Africa has the largest arable land than any other continent and as political and economic growth continues, technology is not being left behind. Agriculture industry employs more than half of African employed population and use technology has sent shockwaves to those working in the sector. One of those has been use of drones. As the African population continues to grow, agricultural authorities, particularly in Africa, are focused on increasing food production, developing technologies to help evaluate soil and crop health in order to produce more for less.Increasing and growing populations as well as a growing demand for energy and fresh water means agriculture is facing serious challenges around Africa. The likelihood of extreme weather events occurring more often also threatens food production, which is why remote data collection to evaluate soil and crop health has an important role to play in developing sustainable agriculture for Africa.In the past, people used to collect data over vast, remote areas but now thanks to drone technology, such work is conducted quickly and efficiently, relaying timely and repetitive information about crops spanning wide areas. That has seen thousands lose their jobs across the continent. The data collected is utilised in a variety of ways including for the early detection of diseases and pests. However, there is still work to be done in ensuring drones can cover vast areas to return more data without hefty operation costs and reliance upon the operator’s experience and skills like people used to do. The drones can also coordinate with autonomous mechanical weeders for treatment of crops, identifying and destroying weeds that threaten crops across Africa and the same is being applied in Kenya, South Africa and Nigeria.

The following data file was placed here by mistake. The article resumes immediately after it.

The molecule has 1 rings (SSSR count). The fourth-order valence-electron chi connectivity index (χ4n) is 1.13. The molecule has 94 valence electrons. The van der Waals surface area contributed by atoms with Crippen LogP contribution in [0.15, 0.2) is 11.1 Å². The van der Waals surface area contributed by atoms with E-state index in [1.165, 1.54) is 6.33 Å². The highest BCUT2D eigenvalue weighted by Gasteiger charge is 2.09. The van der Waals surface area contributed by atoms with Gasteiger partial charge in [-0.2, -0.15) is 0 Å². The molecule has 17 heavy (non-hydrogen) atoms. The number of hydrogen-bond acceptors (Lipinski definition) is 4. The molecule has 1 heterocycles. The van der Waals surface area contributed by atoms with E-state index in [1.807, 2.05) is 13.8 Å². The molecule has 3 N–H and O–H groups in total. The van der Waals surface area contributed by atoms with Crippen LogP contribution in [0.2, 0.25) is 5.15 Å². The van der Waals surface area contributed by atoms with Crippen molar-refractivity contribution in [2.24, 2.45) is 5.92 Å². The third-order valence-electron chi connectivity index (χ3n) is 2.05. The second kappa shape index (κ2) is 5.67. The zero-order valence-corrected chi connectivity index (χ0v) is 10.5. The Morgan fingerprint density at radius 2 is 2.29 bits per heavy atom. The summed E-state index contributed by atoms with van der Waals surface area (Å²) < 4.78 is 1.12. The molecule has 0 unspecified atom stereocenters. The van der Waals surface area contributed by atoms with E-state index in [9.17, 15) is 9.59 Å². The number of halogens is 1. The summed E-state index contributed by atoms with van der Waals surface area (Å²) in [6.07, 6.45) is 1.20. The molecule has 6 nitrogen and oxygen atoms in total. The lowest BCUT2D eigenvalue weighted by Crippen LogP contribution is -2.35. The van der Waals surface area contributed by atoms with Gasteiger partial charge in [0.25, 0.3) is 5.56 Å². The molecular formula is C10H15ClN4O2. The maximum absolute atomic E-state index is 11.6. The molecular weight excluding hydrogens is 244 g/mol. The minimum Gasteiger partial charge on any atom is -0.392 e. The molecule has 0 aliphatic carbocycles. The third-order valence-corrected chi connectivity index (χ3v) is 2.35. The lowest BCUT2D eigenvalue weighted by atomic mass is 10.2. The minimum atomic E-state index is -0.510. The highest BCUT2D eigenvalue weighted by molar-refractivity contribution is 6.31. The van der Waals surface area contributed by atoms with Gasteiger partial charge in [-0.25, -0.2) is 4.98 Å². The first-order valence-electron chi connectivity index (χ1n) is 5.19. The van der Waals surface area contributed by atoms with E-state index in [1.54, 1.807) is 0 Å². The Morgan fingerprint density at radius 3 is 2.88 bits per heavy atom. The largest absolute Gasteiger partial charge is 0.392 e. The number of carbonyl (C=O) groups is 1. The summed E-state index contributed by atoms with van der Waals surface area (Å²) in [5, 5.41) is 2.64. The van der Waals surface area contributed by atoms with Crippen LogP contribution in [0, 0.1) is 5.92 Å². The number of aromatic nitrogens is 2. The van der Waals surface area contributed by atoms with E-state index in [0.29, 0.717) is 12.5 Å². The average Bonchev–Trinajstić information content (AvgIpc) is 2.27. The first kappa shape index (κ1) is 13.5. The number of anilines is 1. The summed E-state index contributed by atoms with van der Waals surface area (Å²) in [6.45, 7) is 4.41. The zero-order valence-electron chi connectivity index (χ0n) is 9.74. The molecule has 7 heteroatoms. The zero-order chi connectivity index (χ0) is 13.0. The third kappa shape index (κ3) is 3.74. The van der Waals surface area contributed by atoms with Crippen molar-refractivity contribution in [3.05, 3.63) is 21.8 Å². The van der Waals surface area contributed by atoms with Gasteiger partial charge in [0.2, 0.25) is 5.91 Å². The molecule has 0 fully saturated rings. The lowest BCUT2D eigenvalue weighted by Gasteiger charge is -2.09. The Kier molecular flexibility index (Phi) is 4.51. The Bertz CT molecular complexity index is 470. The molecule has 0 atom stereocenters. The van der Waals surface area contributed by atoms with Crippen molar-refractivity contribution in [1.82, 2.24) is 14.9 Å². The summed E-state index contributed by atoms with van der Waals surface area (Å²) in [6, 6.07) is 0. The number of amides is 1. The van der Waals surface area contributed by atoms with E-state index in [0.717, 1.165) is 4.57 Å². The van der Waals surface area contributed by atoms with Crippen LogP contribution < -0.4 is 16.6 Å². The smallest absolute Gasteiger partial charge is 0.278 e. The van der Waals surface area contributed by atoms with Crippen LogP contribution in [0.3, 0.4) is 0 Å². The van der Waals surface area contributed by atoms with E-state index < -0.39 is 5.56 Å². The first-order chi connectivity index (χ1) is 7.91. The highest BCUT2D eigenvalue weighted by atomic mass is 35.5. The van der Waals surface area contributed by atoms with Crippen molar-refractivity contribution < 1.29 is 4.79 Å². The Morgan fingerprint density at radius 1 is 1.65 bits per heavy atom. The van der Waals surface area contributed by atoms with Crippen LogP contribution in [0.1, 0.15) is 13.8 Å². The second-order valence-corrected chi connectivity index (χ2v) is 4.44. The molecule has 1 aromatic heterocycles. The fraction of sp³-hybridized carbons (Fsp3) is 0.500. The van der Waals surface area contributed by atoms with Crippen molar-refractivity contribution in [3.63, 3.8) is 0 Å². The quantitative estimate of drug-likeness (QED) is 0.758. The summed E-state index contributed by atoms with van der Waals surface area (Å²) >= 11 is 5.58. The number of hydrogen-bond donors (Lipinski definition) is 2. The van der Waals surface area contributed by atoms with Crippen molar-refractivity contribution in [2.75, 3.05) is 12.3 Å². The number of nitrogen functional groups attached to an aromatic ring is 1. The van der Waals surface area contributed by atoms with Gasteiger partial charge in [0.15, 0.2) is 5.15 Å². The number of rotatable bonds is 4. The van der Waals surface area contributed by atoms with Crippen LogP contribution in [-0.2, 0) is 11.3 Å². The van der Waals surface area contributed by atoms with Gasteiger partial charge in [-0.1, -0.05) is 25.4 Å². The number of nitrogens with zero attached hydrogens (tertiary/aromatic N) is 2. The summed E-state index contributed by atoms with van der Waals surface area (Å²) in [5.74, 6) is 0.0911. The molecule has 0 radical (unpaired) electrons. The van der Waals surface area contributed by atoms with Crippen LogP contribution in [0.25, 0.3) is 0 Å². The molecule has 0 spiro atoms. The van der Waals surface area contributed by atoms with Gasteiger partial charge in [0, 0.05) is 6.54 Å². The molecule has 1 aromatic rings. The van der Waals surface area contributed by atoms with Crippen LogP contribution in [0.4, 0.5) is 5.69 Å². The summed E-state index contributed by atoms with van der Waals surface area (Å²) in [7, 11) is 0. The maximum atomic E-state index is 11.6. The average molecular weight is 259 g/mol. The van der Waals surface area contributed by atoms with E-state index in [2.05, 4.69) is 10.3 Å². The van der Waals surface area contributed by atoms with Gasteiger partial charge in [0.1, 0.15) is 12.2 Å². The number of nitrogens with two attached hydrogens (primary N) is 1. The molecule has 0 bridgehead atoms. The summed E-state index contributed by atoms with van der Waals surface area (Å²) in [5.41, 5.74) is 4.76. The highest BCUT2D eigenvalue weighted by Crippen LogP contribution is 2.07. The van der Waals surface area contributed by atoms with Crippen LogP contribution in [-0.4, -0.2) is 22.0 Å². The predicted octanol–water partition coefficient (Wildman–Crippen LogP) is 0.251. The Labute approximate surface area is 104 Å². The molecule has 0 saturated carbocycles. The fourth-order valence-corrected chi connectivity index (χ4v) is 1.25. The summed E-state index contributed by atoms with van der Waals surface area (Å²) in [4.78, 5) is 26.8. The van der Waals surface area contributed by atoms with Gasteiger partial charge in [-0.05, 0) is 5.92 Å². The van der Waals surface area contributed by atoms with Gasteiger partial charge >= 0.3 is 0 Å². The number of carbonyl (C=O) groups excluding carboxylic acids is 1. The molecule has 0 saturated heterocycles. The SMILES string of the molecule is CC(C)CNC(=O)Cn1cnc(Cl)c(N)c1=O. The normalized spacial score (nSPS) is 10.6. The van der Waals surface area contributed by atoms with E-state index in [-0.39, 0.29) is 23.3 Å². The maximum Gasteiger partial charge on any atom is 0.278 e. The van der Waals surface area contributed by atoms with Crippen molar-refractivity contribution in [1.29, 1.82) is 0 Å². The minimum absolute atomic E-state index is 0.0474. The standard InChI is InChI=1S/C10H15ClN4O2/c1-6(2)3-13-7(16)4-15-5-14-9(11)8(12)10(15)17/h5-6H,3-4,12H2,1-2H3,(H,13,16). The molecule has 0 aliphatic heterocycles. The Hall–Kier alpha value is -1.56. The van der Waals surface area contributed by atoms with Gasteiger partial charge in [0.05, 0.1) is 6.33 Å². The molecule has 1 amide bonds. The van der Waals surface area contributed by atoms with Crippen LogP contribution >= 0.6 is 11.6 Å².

In some parts of the continent, local scientists are working endlessly to demonstrate how drone research can be applied in farming.In one case am familiar with, a South African team last year demonstrated how farmers could use drone technology safely to do everything from inspecting water levels to tracking their sheep. One gets the idea that, although drones are currently limited to around about 10 kilometres due to battery capacity, as technology improves, they will be centre of agricultural activities in the continent that is still a net importer of food.In Kenya, a pilot project being undertaken, pastoralists interested in adopting drone technology on their properties are expected to identify what they wanted the drones to do and to consider the effect of the technology on wildlife and livestock and must determines their distance and the type of payload of drone is able to carry.Those going to be doing trough inspections for on a couple of thousand acres will get a fixed wing which has a general tendency to have a longer duration and operating range while those looking to monitor their kraal in their homestead, they will get rotary aircraft but whichever of the two, users are able to do detailed inspections which eliminates the human altogether. And that is where Africans have developed cold feet about drone technology in agri sector.More than half of farming is still subsistence and in my view, before drones can be fully adopted, there are a number of legislative challenges to overcome in order to effectively adapt the technology to the agricultural industry.Also technically, challenges like lack of GPS markers to get a drone to automatically do things without visual line of sight during operation is still a hurdle that will take time to solve.To this day, in African countries it is still illegal to fly a drone without permission from state organs and in order to get that approval, it takes ages. However, no matter the risks involved with adapting drone technology, Africa’s agriculture sector will have to adopt new methods to survive.